Ukraine Broadens State Of Emergency, Calls Up Military Reservists

Ukraine has begun calling up military reservists aged 18-60 for service of up to one year following a decree issued by President Volodymyr Zelenskiy as the country faces the threat of a full-sale invasion by Russia.

Separately, the Ukrainian parliament approved a declaration of a state of emergency.

The state of emergency pertains to all areas except separatist-controlled areas of Donetsk and Luhansk, where one has been in place since 2014. It allows authorities to impose restrictions on movement, rallies, and political parties and organizations “in the interests of national security and public order.”

The document also bans “information materials that could destabilize the situation in the country” and gives government the right to impose curfews and conduct checks.

The measure was overwhelmingly approved on the same day that Moscow began to evacuate its embassy in Kyiv and Washington stepped up its warnings about the chances of an all-out Russian attack.

The posture of Russian forces “leads us to believe that we are potentially close to a large-scale action,” Pentagon spokesman John Kirby said. “Russian forces continue to assemble closer to the border and put themselves in an advanced state of readiness to act. We believe that they are ready.”

Kremlin spokesman Dmitry Peskov said late on February 23 that the leaders of pro-Russian separatist forces in eastern Ukraine had requested military support from Russian President Vladimir Putin.

White House spokeswoman Jen Psaki said the separatists' request for Russian help was an example of the sort of “false flag” operation that the West had warned Moscow would use to create a pretext for war.

In a televised address on February 22, Zelenskiy said he would implement a conscription of reservists but that he was not ordering a general mobilization of troops at this time.

"As the Supreme Commander in Chief of the Armed Forces of Ukraine, I issued a decree on the conscription of reservists during a special period," he said during the broadcast.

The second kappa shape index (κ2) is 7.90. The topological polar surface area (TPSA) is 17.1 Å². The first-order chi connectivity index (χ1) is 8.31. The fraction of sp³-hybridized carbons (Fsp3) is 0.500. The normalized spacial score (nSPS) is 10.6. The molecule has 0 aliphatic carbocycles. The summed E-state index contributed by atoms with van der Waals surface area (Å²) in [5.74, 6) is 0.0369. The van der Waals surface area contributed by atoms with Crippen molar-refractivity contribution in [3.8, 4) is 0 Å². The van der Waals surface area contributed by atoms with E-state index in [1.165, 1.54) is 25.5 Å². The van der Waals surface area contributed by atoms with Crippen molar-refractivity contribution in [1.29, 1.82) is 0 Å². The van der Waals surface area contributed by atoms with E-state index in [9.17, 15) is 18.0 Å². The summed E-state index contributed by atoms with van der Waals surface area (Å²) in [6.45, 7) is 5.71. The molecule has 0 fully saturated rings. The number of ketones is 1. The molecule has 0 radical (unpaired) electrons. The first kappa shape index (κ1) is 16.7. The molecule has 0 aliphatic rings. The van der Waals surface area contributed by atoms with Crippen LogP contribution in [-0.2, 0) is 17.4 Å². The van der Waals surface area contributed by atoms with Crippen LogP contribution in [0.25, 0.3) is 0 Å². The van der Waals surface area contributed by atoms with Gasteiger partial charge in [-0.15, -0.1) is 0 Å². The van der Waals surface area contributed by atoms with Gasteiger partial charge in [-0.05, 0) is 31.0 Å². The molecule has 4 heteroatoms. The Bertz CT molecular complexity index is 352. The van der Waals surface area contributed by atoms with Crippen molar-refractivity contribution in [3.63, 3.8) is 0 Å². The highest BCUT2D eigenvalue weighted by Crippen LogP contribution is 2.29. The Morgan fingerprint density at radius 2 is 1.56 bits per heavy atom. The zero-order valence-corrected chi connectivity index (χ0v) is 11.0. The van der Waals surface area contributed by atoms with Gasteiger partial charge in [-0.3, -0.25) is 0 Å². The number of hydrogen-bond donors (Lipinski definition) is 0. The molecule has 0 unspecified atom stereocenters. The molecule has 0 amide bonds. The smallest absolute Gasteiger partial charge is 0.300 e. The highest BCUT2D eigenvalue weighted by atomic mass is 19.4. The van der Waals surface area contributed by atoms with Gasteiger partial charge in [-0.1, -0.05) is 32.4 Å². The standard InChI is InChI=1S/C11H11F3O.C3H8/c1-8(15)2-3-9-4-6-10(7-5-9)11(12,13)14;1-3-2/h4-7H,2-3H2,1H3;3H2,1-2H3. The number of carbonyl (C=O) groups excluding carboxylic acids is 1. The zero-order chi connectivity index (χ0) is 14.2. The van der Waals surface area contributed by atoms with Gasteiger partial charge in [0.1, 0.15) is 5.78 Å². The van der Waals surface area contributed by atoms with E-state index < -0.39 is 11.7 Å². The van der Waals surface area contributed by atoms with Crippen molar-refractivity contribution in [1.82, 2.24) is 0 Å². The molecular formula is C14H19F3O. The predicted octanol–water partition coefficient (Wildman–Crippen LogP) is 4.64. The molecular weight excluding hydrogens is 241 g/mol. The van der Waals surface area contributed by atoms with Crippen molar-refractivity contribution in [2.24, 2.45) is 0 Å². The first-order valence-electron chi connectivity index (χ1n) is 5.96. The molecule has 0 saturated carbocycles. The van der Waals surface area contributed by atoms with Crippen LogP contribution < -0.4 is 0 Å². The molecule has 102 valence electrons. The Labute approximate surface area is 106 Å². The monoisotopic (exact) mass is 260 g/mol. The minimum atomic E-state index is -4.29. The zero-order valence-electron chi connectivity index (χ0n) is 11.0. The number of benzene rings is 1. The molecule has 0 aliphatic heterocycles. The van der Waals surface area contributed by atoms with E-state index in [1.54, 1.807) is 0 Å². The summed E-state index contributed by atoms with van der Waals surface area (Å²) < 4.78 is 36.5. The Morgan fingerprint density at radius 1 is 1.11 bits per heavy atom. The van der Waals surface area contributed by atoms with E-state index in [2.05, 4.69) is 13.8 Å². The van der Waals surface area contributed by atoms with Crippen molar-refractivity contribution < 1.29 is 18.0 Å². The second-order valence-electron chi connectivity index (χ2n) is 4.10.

"We must increase the readiness of the Ukrainian Army for all possible changes in the operational situation," he added.

Zelenskiy added that he still sought a diplomatic way out of the current crisis, but he insisted that Ukraine would not cede any territory to Russia.

Ukraine also said it was urging its citizens to avoid travel to Russia and for those in the country to leave immediately, citing a possible disruption of consular services in the face of rising tensions with Russia.

On February 21, Putin said he was recognizing the independence of territories under the control of Moscow-backed separatists in eastern Ukraine and that he would send Russian troops there, moves condemned by Kyiv, the UN, the West, and various countries.

Western leaders have said the moves this week are the first step in an eventual full-scale invasion of Ukraine.

British Prime Minister Boris Johnson said on February 23 that Russia was heading toward "pariah status" and that the Kremlin was laying the ground for an all-out assault.

British Foreign Minister Liz Truss said that Russia was “highly likely” to attack the Ukrainian capital, Kyiv, a city of some 2.6 million people.

Zelenskiy has criticized foreign allies for pulling their embassies out of the capital and in many cases out of the country.

He also attacked Ukrainian businesses for departing the country.

"All of them must stay in Ukraine. Their enterprises are located on Ukrainian soil, which is protected by our military," he said.

With reporting by Reuters and RFE/RL’s Ukrainian Service